So how do the “Five Pillars” help those of us offstage? Stage Managers can be a key player in overseeing these elements as well as enforcing them starting with pre-production. This is the time to discuss intimacy moments with the director and find out what their intentions are for the scene. Ask the questions that will give you a better understanding as to how the scene may be blocked, what kind of physicality is the director thinking of using, will there be an Intimacy Director involved, when does the director intend on addressing the issue with the cast, etc. Even more importantly, what does the director think of an actor not giving consent. Hopefully this will give you a clear sense of how you can help facilitate and maintain a safe environment in rehearsal and through the run. Stage managers can also help with how we label a scene of intimacy in the call sheets. While talking with the director, establish ways to label a scene other than “the rape scene” or “the kissing scene” or “the assault”. It is helpful to stick to more generic terms when referencing these scenes.
Early on, encourage communication of the intimate moments throughout the process. Intimate scenes should not be “put off for later”. In most cases, the actors are thinking about the scenes once they read the script. The stage manager can help organize and schedule the rehearsals so that there is a steady process of understanding the scene then choreographing and giving consent to each move of the scene. Slow and steady wins the race. Let the actors get to know each other, understand the scene and understand that they can say no. Physical and mental triggers can be unknown or unexpected. If an actor consents to a move one day, but needs to withdraw consent – for whatever reason – the next day, that must be respected. Actors should NEVER be sent off to rehearse privately or told to “figure it out on their own”. (You would never have actors figure out their own sword fight or musical dance number.) Hopefully by the time the show is ready to open, all those involved in the intimate scenes feel prepared and know that the choreography is safe and consistent.
Be conscious of the fact that something that may seem innocent enough to most people, may be uncomfortable or even traumatic to someone else. We may think that a kiss on the cheek is innocent enough, but to a child that could be monumental. A chaste kiss could be a young adult’s very first kiss ever and it is happening onstage. This is where communication for every aspect of the choreography is essential.
During rehearsals, the stage manager can be an advocate for the actor. Stage managers are usually keyed into the physical changes in an actor when they are sick or sad or uncomfortable. Watch the choreography, assess the comfortableness of the actors, give them permission to walk away or tap out. Also, when rehearsing the intimate scenes, you may need to call more five or ten minute breaks. The stage manager should take careful blocking that can also include such things as breath, intensity levels, and timings. How long do they kiss, is the hug at a four intensity or a nine intensity, is the intake of breath on the fourth beat or eighth beat of the sequence, etc. This can be helpful in maintaining the continuity and integrity of the scene throughout the run.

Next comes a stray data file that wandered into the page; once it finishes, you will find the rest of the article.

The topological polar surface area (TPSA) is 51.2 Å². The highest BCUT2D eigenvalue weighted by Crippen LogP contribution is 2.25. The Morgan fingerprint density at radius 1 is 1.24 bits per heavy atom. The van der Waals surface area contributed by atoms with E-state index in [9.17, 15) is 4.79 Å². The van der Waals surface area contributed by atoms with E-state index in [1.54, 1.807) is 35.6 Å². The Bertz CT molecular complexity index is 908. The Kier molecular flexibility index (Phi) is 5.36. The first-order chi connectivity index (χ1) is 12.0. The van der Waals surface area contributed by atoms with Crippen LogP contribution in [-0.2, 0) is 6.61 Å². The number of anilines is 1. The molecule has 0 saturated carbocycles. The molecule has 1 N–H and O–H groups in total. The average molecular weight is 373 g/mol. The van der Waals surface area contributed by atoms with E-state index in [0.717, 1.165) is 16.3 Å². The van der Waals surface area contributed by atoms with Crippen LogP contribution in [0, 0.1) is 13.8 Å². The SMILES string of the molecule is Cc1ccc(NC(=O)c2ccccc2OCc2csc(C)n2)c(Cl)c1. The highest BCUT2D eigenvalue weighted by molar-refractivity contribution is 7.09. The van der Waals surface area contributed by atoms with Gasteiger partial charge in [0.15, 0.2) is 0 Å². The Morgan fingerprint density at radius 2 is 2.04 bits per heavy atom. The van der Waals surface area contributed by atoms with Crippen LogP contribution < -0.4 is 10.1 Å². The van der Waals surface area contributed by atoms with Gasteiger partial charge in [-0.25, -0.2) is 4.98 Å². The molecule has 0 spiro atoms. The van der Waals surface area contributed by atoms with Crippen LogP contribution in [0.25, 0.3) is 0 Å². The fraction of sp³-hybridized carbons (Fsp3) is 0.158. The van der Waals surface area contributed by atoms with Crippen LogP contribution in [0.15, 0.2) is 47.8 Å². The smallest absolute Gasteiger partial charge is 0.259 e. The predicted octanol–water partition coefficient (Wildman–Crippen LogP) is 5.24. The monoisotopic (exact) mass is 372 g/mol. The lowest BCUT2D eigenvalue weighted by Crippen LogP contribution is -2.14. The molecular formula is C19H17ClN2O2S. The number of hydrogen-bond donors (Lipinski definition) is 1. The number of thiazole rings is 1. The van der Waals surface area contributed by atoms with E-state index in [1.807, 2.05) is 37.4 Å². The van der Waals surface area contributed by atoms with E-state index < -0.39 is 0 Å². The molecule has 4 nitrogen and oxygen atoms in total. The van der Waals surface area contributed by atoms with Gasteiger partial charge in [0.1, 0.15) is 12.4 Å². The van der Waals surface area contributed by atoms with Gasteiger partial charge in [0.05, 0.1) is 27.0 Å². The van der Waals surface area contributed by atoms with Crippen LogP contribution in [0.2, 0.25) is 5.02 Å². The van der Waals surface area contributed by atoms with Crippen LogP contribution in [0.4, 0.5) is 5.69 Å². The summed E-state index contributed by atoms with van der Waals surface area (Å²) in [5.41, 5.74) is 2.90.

Another helpful tip is to establish an “out” in the event something goes wrong. In live theatre, this could be any number of things – a missed light or sound cue, an actor’s entrance, a dropped line. For example, a kiss is interrupted by an actor’s entering the scene, but the actor’s costume change is running behind. Having a pre-established out allows the actors onstage to finish their moment and not continue the kissing for longer than rehearsed.
Intimacy calls prior to a show may also be helpful to schedule when needed. This can help the stage manager touch base with the actors and address any discrepancies in the choreography. Intimacy calls should always be done in street clothes, not costumed and never with any nudity that is required during the performance.
What about backstage? When any nudity is involved, a robe should be waiting in the wings as close to the stage as possible to cover the actors the moment they exit stage. If holding during a tech rehearsal, the actors onstage should be covered whenever possible. The crew should also be an advocate for the actors while backstage. Often times, the stage manager is calling a show from a booth and is not present backstage. Crew members can be aware of any tensions, emotions, or other warnings that the intimate scenes did not go well for the actors and this should be communicated to the stage manager.
Unfortunately we ran out of time before we could discuss in depth how intimate scenes onstage affect the people offstage watching night after night. Personally, as a stage manager, I would want to meet with the full crew prior to the beginning of tech rehearsals to explain the details of the intimate scenes. I would want the crew to be fully aware of the process we went through in rehearsals and have a clear understanding as to the discussions and decisions that were made regarding the scene(s). As always, communication is key. Give time for the crew to ask questions and discuss ways in which they can protect themselves emotionally and intellectually just as was discussed with the actors.
We are capable of taking care of each other while creating the very best production we can. It takes honesty, respect, self-awareness, communication, and compassion from all sides. Again, we should all strive to create a safe space for dangerous work.
- Not in Our House: Chicago Theatre Standards
- New York’s Guide to Stage Intimacy
- Huffington Post: Meet the Women Changing the Future of TV Sex Scenes (4/11/2019)
- Blog about Backstage Film Jobs: In Case you Missed it, We’re Complicit: Sexual Harassment in the Workplace (10/17/2018)